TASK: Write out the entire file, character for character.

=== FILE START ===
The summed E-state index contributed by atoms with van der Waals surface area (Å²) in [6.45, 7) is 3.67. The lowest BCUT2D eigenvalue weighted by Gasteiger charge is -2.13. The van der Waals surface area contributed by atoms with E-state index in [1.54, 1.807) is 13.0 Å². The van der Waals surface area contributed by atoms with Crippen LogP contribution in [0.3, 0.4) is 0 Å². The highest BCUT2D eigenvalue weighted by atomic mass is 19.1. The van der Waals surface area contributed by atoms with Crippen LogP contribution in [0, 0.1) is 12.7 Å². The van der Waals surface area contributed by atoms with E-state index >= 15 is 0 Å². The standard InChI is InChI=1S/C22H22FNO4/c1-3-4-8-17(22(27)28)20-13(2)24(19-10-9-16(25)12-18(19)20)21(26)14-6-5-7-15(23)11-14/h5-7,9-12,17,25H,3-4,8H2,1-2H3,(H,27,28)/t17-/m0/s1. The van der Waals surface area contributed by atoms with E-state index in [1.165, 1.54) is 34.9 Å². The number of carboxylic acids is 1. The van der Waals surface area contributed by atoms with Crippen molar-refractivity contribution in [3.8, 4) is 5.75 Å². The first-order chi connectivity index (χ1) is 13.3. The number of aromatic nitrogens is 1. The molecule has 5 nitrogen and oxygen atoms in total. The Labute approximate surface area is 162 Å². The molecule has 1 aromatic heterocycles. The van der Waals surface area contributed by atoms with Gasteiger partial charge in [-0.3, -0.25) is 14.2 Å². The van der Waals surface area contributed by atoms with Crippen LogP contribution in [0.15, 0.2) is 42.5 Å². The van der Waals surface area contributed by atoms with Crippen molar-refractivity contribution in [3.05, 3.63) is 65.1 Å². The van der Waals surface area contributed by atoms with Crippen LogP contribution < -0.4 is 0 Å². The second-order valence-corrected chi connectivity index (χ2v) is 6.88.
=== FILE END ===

The summed E-state index contributed by atoms with van der Waals surface area (Å²) in [6.45, 7) is 3.67. The lowest BCUT2D eigenvalue weighted by Gasteiger charge is -2.13. The van der Waals surface area contributed by atoms with E-state index in [1.54, 1.807) is 13.0 Å². The van der Waals surface area contributed by atoms with Crippen LogP contribution in [0.3, 0.4) is 0 Å². The highest BCUT2D eigenvalue weighted by atomic mass is 19.1. The van der Waals surface area contributed by atoms with Crippen LogP contribution in [0, 0.1) is 12.7 Å². The van der Waals surface area contributed by atoms with E-state index >= 15 is 0 Å². The standard InChI is InChI=1S/C22H22FNO4/c1-3-4-8-17(22(27)28)20-13(2)24(19-10-9-16(25)12-18(19)20)21(26)14-6-5-7-15(23)11-14/h5-7,9-12,17,25H,3-4,8H2,1-2H3,(H,27,28)/t17-/m0/s1. The van der Waals surface area contributed by atoms with E-state index in [1.165, 1.54) is 34.9 Å². The number of carboxylic acids is 1. The van der Waals surface area contributed by atoms with Crippen molar-refractivity contribution in [3.8, 4) is 5.75 Å². The first-order chi connectivity index (χ1) is 13.3. The number of aromatic nitrogens is 1. The molecule has 5 nitrogen and oxygen atoms in total. The Labute approximate surface area is 162 Å². The molecule has 1 aromatic heterocycles. The van der Waals surface area contributed by atoms with Gasteiger partial charge in [-0.3, -0.25) is 14.2 Å². The van der Waals surface area contributed by atoms with Crippen LogP contribution in [0.15, 0.2) is 42.5 Å². The van der Waals surface area contributed by atoms with Crippen molar-refractivity contribution in [3.05, 3.63) is 65.1 Å². The van der Waals surface area contributed by atoms with Crippen LogP contribution < -0.4 is 0 Å². The second-order valence-corrected chi connectivity index (χ2v) is 6.88.